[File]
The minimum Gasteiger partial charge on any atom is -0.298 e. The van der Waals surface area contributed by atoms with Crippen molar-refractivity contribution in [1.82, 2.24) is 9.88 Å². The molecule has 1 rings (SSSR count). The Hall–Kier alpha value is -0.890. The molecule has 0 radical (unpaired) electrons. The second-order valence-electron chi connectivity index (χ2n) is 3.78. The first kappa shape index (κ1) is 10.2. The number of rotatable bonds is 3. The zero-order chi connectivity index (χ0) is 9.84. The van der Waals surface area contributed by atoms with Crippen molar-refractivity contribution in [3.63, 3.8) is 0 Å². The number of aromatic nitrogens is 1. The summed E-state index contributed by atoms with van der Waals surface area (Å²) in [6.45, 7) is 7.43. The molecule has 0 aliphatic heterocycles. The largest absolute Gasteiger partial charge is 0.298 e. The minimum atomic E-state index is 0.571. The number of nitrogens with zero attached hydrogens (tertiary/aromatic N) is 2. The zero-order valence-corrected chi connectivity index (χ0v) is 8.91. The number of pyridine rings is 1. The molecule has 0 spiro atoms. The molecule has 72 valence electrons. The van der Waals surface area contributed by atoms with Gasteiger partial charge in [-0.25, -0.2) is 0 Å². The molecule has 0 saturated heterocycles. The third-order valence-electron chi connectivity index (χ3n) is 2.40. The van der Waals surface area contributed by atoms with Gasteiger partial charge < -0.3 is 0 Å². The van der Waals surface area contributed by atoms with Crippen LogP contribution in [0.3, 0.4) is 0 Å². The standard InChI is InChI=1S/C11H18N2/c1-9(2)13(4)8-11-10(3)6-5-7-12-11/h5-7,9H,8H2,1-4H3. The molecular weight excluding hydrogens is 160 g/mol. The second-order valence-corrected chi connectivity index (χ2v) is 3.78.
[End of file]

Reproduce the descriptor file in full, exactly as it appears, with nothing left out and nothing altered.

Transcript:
The minimum Gasteiger partial charge on any atom is -0.298 e. The van der Waals surface area contributed by atoms with Crippen molar-refractivity contribution in [1.82, 2.24) is 9.88 Å². The molecule has 1 rings (SSSR count). The Hall–Kier alpha value is -0.890. The molecule has 0 radical (unpaired) electrons. The second-order valence-electron chi connectivity index (χ2n) is 3.78. The first kappa shape index (κ1) is 10.2. The number of rotatable bonds is 3. The zero-order chi connectivity index (χ0) is 9.84. The van der Waals surface area contributed by atoms with Crippen molar-refractivity contribution in [3.63, 3.8) is 0 Å². The number of aromatic nitrogens is 1. The summed E-state index contributed by atoms with van der Waals surface area (Å²) in [6.45, 7) is 7.43. The molecule has 0 aliphatic heterocycles. The largest absolute Gasteiger partial charge is 0.298 e. The minimum atomic E-state index is 0.571. The number of nitrogens with zero attached hydrogens (tertiary/aromatic N) is 2. The zero-order valence-corrected chi connectivity index (χ0v) is 8.91. The number of pyridine rings is 1. The molecule has 0 spiro atoms. The molecule has 72 valence electrons. The van der Waals surface area contributed by atoms with Gasteiger partial charge in [-0.25, -0.2) is 0 Å². The molecule has 0 saturated heterocycles. The third-order valence-electron chi connectivity index (χ3n) is 2.40. The van der Waals surface area contributed by atoms with Gasteiger partial charge < -0.3 is 0 Å². The van der Waals surface area contributed by atoms with Crippen LogP contribution in [0.3, 0.4) is 0 Å². The standard InChI is InChI=1S/C11H18N2/c1-9(2)13(4)8-11-10(3)6-5-7-12-11/h5-7,9H,8H2,1-4H3. The molecular weight excluding hydrogens is 160 g/mol. The second-order valence-corrected chi connectivity index (χ2v) is 3.78.